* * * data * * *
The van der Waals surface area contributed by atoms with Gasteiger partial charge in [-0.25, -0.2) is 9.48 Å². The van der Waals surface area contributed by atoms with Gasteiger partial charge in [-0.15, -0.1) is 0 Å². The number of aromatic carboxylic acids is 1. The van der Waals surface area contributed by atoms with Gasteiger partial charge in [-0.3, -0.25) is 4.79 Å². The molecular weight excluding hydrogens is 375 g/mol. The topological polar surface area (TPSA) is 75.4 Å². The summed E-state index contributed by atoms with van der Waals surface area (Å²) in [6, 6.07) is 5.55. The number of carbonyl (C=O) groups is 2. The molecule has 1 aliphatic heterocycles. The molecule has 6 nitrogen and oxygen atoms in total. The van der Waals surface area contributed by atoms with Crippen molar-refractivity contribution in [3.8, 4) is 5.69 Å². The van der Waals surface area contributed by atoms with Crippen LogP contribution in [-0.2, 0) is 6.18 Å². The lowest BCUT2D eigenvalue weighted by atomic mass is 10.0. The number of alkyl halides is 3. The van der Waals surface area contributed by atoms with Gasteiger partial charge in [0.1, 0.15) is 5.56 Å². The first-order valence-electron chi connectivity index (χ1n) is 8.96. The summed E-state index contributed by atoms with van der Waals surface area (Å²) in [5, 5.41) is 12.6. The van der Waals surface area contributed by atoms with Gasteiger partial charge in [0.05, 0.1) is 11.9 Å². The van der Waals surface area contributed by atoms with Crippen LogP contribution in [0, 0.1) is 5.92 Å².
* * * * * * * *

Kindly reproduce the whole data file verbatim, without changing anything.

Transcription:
The van der Waals surface area contributed by atoms with Gasteiger partial charge in [-0.25, -0.2) is 9.48 Å². The van der Waals surface area contributed by atoms with Gasteiger partial charge in [-0.15, -0.1) is 0 Å². The number of aromatic carboxylic acids is 1. The van der Waals surface area contributed by atoms with Gasteiger partial charge in [-0.3, -0.25) is 4.79 Å². The molecular weight excluding hydrogens is 375 g/mol. The topological polar surface area (TPSA) is 75.4 Å². The summed E-state index contributed by atoms with van der Waals surface area (Å²) in [6, 6.07) is 5.55. The number of carbonyl (C=O) groups is 2. The molecule has 1 aliphatic heterocycles. The molecule has 6 nitrogen and oxygen atoms in total. The van der Waals surface area contributed by atoms with Crippen molar-refractivity contribution in [3.8, 4) is 5.69 Å². The van der Waals surface area contributed by atoms with Crippen LogP contribution in [-0.2, 0) is 6.18 Å². The lowest BCUT2D eigenvalue weighted by atomic mass is 10.0. The number of alkyl halides is 3. The van der Waals surface area contributed by atoms with Gasteiger partial charge in [0.1, 0.15) is 5.56 Å². The first-order valence-electron chi connectivity index (χ1n) is 8.96. The summed E-state index contributed by atoms with van der Waals surface area (Å²) in [5, 5.41) is 12.6. The van der Waals surface area contributed by atoms with Gasteiger partial charge in [0.05, 0.1) is 11.9 Å². The van der Waals surface area contributed by atoms with Crippen LogP contribution in [0, 0.1) is 5.92 Å².